Generally that style of crane is used for narrow constricted sites or where there are other cranes around. I can't think of any other tall buildings in Ireland that would have been built on that kind of site originally so I suspect you are right, at least not as the main crane on a tall building. I certainly don't ever remember seeing one in Belfast.Grand Central's crane is the first luffing jib style tower crane used for construction in the city, and possibly the island.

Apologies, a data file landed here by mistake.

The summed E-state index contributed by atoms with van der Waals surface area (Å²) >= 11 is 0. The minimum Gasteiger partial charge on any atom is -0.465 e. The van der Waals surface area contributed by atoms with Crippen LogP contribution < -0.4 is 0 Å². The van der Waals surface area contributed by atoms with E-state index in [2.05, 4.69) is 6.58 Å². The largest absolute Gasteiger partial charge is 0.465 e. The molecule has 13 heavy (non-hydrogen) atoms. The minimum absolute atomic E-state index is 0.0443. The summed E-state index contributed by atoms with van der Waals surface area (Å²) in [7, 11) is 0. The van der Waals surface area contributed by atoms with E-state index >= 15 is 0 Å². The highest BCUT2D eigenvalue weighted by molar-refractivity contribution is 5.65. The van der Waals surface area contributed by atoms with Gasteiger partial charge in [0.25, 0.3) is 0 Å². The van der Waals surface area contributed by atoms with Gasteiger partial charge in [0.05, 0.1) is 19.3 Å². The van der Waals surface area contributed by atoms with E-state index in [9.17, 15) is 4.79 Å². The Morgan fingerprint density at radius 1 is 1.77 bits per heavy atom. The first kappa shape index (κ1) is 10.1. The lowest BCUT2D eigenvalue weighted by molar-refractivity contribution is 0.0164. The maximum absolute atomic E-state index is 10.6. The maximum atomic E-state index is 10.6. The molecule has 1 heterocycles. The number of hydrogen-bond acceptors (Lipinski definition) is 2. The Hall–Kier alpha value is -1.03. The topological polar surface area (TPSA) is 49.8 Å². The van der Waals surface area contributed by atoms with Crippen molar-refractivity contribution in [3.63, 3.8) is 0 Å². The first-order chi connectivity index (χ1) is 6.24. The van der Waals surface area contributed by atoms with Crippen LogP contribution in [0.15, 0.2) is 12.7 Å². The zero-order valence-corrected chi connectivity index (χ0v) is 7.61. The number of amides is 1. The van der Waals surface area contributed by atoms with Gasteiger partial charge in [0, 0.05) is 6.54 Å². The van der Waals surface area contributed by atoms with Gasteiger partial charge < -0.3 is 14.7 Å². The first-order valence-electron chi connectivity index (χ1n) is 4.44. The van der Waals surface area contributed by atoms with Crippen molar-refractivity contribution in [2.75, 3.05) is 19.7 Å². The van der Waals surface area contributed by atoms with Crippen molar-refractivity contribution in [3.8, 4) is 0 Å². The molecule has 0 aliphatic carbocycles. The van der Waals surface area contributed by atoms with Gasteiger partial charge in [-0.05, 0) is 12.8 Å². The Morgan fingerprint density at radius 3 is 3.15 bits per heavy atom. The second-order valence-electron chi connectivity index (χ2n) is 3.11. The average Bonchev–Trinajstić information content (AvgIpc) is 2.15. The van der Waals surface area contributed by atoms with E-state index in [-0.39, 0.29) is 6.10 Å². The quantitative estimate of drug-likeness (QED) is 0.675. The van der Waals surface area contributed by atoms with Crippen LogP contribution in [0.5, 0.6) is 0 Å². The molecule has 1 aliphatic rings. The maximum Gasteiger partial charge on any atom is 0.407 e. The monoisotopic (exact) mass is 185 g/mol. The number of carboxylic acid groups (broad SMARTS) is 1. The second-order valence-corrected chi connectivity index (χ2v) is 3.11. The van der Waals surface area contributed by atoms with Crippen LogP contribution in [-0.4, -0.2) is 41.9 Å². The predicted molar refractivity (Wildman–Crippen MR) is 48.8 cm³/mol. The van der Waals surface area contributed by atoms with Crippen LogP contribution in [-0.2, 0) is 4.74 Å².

Wow... taking the scumbaggery to new levels (literally). Da'spides must have got bored with trashing municipal bikes and water hydrants.I think the reason it is being changed is that some wee scumbeg' set the cab of the crane on fire a few weeks ago.
http://www.seattletimes.com/busines...ry-for-2nd-year-in-a-row-and-lead-is-growing/Seattle has most cranes in the country for 2nd year in a row — and lead is growing
Portland is a comparable city to Belfast (weather, tech industry, city centre size, surface-level car parks), they have the same number of cranes too.Some American comparison on crane counts:
Caveats around i dunno how people here or there measure cranes, as in what is included or excluded.
But with big cities like New York at 18 cranes, or Chicago and LA around the mid 30's puts some perspective on our mini construction boom.